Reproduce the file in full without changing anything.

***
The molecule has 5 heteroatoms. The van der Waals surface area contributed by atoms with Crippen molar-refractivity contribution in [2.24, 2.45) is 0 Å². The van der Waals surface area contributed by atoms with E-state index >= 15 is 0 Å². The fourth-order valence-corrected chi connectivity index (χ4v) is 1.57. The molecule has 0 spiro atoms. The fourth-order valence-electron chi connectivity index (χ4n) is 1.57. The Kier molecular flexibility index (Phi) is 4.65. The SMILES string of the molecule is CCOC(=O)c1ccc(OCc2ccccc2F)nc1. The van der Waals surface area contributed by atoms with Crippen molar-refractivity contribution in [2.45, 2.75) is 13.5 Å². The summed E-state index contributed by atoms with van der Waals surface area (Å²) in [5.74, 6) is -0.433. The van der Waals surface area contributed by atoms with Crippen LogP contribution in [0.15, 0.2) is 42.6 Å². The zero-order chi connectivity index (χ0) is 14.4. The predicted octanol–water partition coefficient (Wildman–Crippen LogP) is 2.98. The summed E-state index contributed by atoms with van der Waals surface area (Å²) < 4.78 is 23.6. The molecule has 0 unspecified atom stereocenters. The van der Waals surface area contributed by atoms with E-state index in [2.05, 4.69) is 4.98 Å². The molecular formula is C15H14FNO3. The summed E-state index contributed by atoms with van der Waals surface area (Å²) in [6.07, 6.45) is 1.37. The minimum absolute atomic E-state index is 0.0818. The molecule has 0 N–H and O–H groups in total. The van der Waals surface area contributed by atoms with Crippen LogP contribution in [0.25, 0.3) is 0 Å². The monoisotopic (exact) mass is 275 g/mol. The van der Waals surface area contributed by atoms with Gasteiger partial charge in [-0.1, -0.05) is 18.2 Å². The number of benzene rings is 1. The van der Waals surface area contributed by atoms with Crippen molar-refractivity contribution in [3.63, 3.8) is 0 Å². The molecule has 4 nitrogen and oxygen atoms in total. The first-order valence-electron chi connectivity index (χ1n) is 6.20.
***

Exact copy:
The molecule has 5 heteroatoms. The van der Waals surface area contributed by atoms with Crippen molar-refractivity contribution in [2.24, 2.45) is 0 Å². The van der Waals surface area contributed by atoms with E-state index >= 15 is 0 Å². The fourth-order valence-corrected chi connectivity index (χ4v) is 1.57. The molecule has 0 spiro atoms. The fourth-order valence-electron chi connectivity index (χ4n) is 1.57. The Kier molecular flexibility index (Phi) is 4.65. The SMILES string of the molecule is CCOC(=O)c1ccc(OCc2ccccc2F)nc1. The van der Waals surface area contributed by atoms with Crippen molar-refractivity contribution in [2.45, 2.75) is 13.5 Å². The summed E-state index contributed by atoms with van der Waals surface area (Å²) in [5.74, 6) is -0.433. The van der Waals surface area contributed by atoms with Crippen LogP contribution in [0.15, 0.2) is 42.6 Å². The zero-order chi connectivity index (χ0) is 14.4. The predicted octanol–water partition coefficient (Wildman–Crippen LogP) is 2.98. The summed E-state index contributed by atoms with van der Waals surface area (Å²) < 4.78 is 23.6. The molecule has 0 unspecified atom stereocenters. The van der Waals surface area contributed by atoms with E-state index in [2.05, 4.69) is 4.98 Å². The molecular formula is C15H14FNO3. The summed E-state index contributed by atoms with van der Waals surface area (Å²) in [6.07, 6.45) is 1.37. The minimum absolute atomic E-state index is 0.0818. The molecule has 0 N–H and O–H groups in total. The van der Waals surface area contributed by atoms with Crippen LogP contribution in [0.25, 0.3) is 0 Å². The monoisotopic (exact) mass is 275 g/mol. The van der Waals surface area contributed by atoms with Gasteiger partial charge in [-0.1, -0.05) is 18.2 Å². The number of benzene rings is 1. The van der Waals surface area contributed by atoms with Crippen molar-refractivity contribution in [3.63, 3.8) is 0 Å². The molecule has 4 nitrogen and oxygen atoms in total. The first-order valence-electron chi connectivity index (χ1n) is 6.20.